My week in film: Amour, Bachelorette and The Myth of the American Sleepover

The Myth of the American Sleepover (2010) was a revelation; like Dazed and Confused (1993) and American Graffiti (1973)before it, the plot concerns the longings and wanderings of suburban teens over the course of one night, employing a hazy, nostalgic aesthetic.

Deliberately avoiding references to a particular decade, the characters are nevertheless unencumbered by the constant communication provided by mobile phones, suggesting that we are in 1990’s territory. This lack of instant messaging also bolsters the films key theme: that adolescence is a confusing and sometimes lonely time, represented by characters that are cast adrift from new friends or in search of an old connection. To seek out his forgotten crush, college student Scott (Brett Jacobsen) surprises twins Ady and Anna (Nikita and Jade Ramsey) by driving out to visit them at their freshers sleepover; sophomore Maggie (Claire Sloma) leaves a note, rather then a text message for ‘pool boy’ Steven (Douglas Diedrich). Communication, or lack thereof is at the heart of the film with dialogue as naturalistic as the performances, which are striking for the way they present a combination of youthful invincibility and crippling insecurity. A debut as good as this has left me excited to see what Mitchell does next.

Bachelorette (Leslye Headland, 2012) was a film I admittedly wasn’t overly keen to see based on the trailer, which presents a Bridesmaids (2011)type comedy shot with crass humour and warring females. The film is a whole lot better than the trailer would have you think. Kirsten Dunst, Isla Fisher and Lizzy Caplan play old friends Regan, Katie and Gena, enlisted to be bridesmaids at the wedding of Becky (Rebel Wilson) whom they used to ridicule back in high school. All three initially behave deplorably, being in turns, selfish, bitter and inconsiderate and seemingly only enthusiastic about getting trashed at the ‘Bachelorette’ party. Through their various travails and screwball antics however, more rounded characters emerge, ones whose insecurities and regrets come to induce a more sympathetic view of their dynamic. Fisher is hilarious and sad as Katie whilst Kirsten Dunst’s memorable and convincing portrayal had this viewer almost in tears with the words “Fuck EVERYONE!” The only dud note is perhaps Caplan’s story arc, which sees her reconciliation with old flame Clyde (Adam Scott) and perhaps allows too many of the wedding film clichés to creep in. Whether the film will get a UK theatrical release remains to be seen but if you ever get a chance, Bachelorette is recommended viewing.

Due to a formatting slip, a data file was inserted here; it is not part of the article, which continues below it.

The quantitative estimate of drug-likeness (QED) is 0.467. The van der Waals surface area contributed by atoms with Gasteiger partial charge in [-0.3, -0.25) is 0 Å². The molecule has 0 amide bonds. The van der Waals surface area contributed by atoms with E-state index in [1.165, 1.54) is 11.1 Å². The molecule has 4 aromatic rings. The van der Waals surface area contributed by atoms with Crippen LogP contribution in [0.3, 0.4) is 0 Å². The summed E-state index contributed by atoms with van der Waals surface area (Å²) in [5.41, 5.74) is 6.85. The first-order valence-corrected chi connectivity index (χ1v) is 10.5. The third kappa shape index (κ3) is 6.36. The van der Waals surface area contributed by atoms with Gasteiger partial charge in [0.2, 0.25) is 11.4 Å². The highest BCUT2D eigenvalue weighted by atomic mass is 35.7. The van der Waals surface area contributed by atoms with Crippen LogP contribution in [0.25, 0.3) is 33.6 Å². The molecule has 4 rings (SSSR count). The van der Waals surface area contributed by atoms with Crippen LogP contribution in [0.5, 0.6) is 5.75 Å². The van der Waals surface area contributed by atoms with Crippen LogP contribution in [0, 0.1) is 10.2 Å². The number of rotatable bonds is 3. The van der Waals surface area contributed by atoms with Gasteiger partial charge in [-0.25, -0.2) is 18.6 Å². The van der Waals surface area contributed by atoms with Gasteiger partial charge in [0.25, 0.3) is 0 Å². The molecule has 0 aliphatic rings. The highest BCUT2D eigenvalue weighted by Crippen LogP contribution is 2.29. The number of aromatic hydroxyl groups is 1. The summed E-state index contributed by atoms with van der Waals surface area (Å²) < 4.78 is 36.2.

On current release, the much praised and Palme d’Or winning Amour by Michael Haneke proved (with great relief) to live up to the hype. Concerning the deteriorating health of one half of octogenarian couple Anne (Emmanuelle Riva) and George (Jean –Louis Trintignant) when the former suffers a series of strokes, the film is as uncompromising as could be expected from the director of Funny Games (1997, 2007). Mostly set in their Parisian apartment, Haneke tightly controls the framing and sound, creating a calm and quiet space for his incredible lead actors to inhabit, utterly convincing as a couple with a lifetimes’ history. Despite the seeming banality of the subject – almost everyone experiences the ailments and restrictions of ageing – Haneke brings freshness to the subject, noting the horror of incapacity and lack of control. It could even be argued that the characteristic mean streak in his past films is present here in the simple observation of this intensely private couple; George is pushed away by Anne at times and he likewise tries to keep their daughter (Issabelle Huppert) at a distance from her mother’s suffering – nevertheless the films audience remains spectator to inevitable decline. In the final scenes the true weight of George’s devastation takes hold but the total lack of sentimentality is remarkable.

An unusually quiet week for film, this one – perhaps due to the cinematic saturation of the last. Coming up – The Master, Silver Linings Playbook and more at home viewing.